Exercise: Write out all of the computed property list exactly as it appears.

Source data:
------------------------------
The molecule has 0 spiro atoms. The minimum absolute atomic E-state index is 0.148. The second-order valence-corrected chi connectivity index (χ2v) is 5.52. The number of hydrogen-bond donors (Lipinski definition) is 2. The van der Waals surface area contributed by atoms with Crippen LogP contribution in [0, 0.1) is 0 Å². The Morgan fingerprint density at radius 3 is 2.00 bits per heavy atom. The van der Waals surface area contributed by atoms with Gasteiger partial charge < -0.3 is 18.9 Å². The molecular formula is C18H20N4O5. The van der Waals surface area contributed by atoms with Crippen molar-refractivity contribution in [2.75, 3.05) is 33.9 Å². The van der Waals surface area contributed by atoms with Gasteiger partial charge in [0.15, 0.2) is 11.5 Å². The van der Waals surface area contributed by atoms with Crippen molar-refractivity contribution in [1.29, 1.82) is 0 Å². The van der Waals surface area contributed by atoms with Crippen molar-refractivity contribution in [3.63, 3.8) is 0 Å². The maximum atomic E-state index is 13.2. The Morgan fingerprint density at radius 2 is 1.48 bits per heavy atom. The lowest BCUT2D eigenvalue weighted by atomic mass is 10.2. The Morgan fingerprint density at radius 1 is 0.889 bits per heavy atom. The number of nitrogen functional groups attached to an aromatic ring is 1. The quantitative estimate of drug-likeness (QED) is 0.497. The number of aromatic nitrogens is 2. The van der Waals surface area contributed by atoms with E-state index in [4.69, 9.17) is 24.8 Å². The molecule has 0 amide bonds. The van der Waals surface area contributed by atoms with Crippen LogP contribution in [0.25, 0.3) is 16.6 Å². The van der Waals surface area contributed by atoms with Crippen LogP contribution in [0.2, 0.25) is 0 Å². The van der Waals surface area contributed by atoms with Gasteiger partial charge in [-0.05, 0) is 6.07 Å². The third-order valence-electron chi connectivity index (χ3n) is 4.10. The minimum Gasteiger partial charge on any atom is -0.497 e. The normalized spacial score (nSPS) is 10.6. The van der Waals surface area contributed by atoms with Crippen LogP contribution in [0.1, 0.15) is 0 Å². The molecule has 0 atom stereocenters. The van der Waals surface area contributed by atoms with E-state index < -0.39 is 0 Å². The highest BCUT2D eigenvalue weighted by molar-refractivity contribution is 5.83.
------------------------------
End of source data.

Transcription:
The molecule has 0 spiro atoms. The minimum absolute atomic E-state index is 0.148. The second-order valence-corrected chi connectivity index (χ2v) is 5.52. The number of hydrogen-bond donors (Lipinski definition) is 2. The van der Waals surface area contributed by atoms with Crippen LogP contribution in [0, 0.1) is 0 Å². The Morgan fingerprint density at radius 3 is 2.00 bits per heavy atom. The van der Waals surface area contributed by atoms with Gasteiger partial charge < -0.3 is 18.9 Å². The molecular formula is C18H20N4O5. The van der Waals surface area contributed by atoms with Crippen molar-refractivity contribution in [2.75, 3.05) is 33.9 Å². The van der Waals surface area contributed by atoms with Gasteiger partial charge in [0.15, 0.2) is 11.5 Å². The van der Waals surface area contributed by atoms with Crippen molar-refractivity contribution in [1.29, 1.82) is 0 Å². The van der Waals surface area contributed by atoms with Crippen molar-refractivity contribution in [3.63, 3.8) is 0 Å². The maximum atomic E-state index is 13.2. The Morgan fingerprint density at radius 2 is 1.48 bits per heavy atom. The lowest BCUT2D eigenvalue weighted by atomic mass is 10.2. The Morgan fingerprint density at radius 1 is 0.889 bits per heavy atom. The number of nitrogen functional groups attached to an aromatic ring is 1. The quantitative estimate of drug-likeness (QED) is 0.497. The number of aromatic nitrogens is 2. The van der Waals surface area contributed by atoms with E-state index in [4.69, 9.17) is 24.8 Å². The molecule has 0 amide bonds. The van der Waals surface area contributed by atoms with Crippen LogP contribution in [0.25, 0.3) is 16.6 Å². The van der Waals surface area contributed by atoms with Crippen LogP contribution in [0.2, 0.25) is 0 Å². The van der Waals surface area contributed by atoms with Gasteiger partial charge in [-0.05, 0) is 6.07 Å². The third-order valence-electron chi connectivity index (χ3n) is 4.10. The minimum Gasteiger partial charge on any atom is -0.497 e. The normalized spacial score (nSPS) is 10.6. The van der Waals surface area contributed by atoms with Crippen LogP contribution in [0.1, 0.15) is 0 Å². The molecule has 0 atom stereocenters. The van der Waals surface area contributed by atoms with E-state index < -0.39 is 0 Å². The highest BCUT2D eigenvalue weighted by molar-refractivity contribution is 5.83.